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Tough Mudder

James Molesworth
From the Print Edition:
Ron Perlman, January/February 2014

Before you go, you’ll sign a death waiver. After you’re done, you’ll be picking off mud for a week while nursing bruises. In between, you’ll spend nearly four hours running, climbing, crawling, slogging, swimming, and yes, being electrocuted, all over a 10-to-12-mile course that features obstacles designed by British Special Forces. You’ll also come away convinced of the truth in its name: Tough Mudder.

Tough Mudder is a leading example of the extreme obstacle race industry that, despite being negotiated in slogs and crawls, has grown by leaps and bounds in recent years. Started in 2010 with three events and 20,000 participants, it now comprises several dozen events worldwide and 460,000 participants. Tough Mudder differs from such other “mud run” events as Warrior Dash and Spartan Run in that those are shorter in length (three to seven miles), billed as races and formally timed. Tough Mudder is not only the longest and arguably toughest, but a culture of teamwork and camaraderie surrounds it. Participants are told it is not a race, but a challenge and that helping others along the way is a requirement. The event also helps raise funds for the Wounded Warrior Project, which helps disabled veterans.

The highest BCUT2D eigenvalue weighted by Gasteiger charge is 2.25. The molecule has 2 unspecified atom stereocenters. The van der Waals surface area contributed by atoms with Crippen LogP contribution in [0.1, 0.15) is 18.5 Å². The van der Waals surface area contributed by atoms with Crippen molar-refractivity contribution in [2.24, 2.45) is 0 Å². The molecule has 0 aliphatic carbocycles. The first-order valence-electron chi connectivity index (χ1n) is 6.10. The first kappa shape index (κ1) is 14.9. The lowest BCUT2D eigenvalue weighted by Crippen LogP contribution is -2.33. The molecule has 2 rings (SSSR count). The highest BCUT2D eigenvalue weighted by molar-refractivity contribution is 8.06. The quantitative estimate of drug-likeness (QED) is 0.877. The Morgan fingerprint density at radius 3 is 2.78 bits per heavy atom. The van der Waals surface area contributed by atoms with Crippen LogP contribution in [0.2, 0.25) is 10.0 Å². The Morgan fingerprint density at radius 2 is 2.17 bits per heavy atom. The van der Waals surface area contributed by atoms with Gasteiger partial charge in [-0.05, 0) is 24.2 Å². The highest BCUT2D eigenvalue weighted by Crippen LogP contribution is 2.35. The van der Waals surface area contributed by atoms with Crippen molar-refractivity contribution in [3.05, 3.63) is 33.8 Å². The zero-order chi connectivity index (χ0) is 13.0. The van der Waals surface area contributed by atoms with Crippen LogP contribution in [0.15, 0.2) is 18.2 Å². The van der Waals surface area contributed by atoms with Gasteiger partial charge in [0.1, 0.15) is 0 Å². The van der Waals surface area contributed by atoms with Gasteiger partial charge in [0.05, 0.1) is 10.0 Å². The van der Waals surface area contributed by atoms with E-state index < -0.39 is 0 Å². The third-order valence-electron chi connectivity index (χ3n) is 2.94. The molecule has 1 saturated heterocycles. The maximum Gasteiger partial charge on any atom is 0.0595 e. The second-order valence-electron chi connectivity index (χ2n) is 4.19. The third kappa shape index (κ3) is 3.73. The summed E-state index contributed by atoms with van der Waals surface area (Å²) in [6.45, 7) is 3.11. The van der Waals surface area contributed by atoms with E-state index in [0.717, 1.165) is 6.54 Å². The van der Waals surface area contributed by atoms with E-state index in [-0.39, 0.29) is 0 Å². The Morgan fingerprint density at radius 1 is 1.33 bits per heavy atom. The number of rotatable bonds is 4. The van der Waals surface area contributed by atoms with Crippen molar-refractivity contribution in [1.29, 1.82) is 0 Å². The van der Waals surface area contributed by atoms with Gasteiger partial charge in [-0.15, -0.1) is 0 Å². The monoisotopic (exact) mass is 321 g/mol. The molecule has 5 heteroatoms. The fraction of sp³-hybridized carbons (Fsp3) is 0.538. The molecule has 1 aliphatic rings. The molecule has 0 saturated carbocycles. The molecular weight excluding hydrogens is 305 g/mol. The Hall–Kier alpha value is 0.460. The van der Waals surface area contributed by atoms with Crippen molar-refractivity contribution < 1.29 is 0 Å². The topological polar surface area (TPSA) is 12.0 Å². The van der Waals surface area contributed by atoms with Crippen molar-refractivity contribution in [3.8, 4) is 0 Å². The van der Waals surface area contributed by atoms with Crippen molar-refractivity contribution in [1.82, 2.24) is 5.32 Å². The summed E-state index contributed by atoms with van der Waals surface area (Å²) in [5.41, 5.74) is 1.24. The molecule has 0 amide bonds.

Those aspects are what partly drew me in, along with its distinct change of pace. Working out at a gym or running outside is eventually limiting. After hemming and hawing with myself for a few months (do I really want to crawl under barbed wire?), I finally took the plunge, hooked up with a few teammates (highly recommended) and then entered the Tough Mudder Tri State 2013 in New Jersey.

How hard was it? Legitimately tough. My regular running regimen (I’ve topped out at a half marathon) provided the stamina to easily handle the cardio aspect—you’re never running full tilt because of all the mud and never more than a mile or so separates obstacles. I added a few CrossFit sessions to get the upper body strength and mobility needed for the hanging and climbing obstacles, some of which proved basically impossible, such as shimmying along a wall sideways while clinging with my fingers to little more than a 2 x 4. And then there’s the mental aspect—the dangling wires you run through at one point deliver a zap of 10,000 volts, and are enough to knock you off your feet, so it’s better not to think and just do. Add in my fear of heights and the drop off a 15-foot-high plank into chilly water was a knee-knocker. Despite that, I attempted every obstacle while extending a helping hand every time.

The end result? A terrific feeling of accomplishment while also raising money for a good cause. Plus, those who complete the course hit a finish line where they are given an orange headband and a cold beer. As you hose off the mud and recount the day with your teammates, you’ll be living the good life.

Visit toughmudder.com

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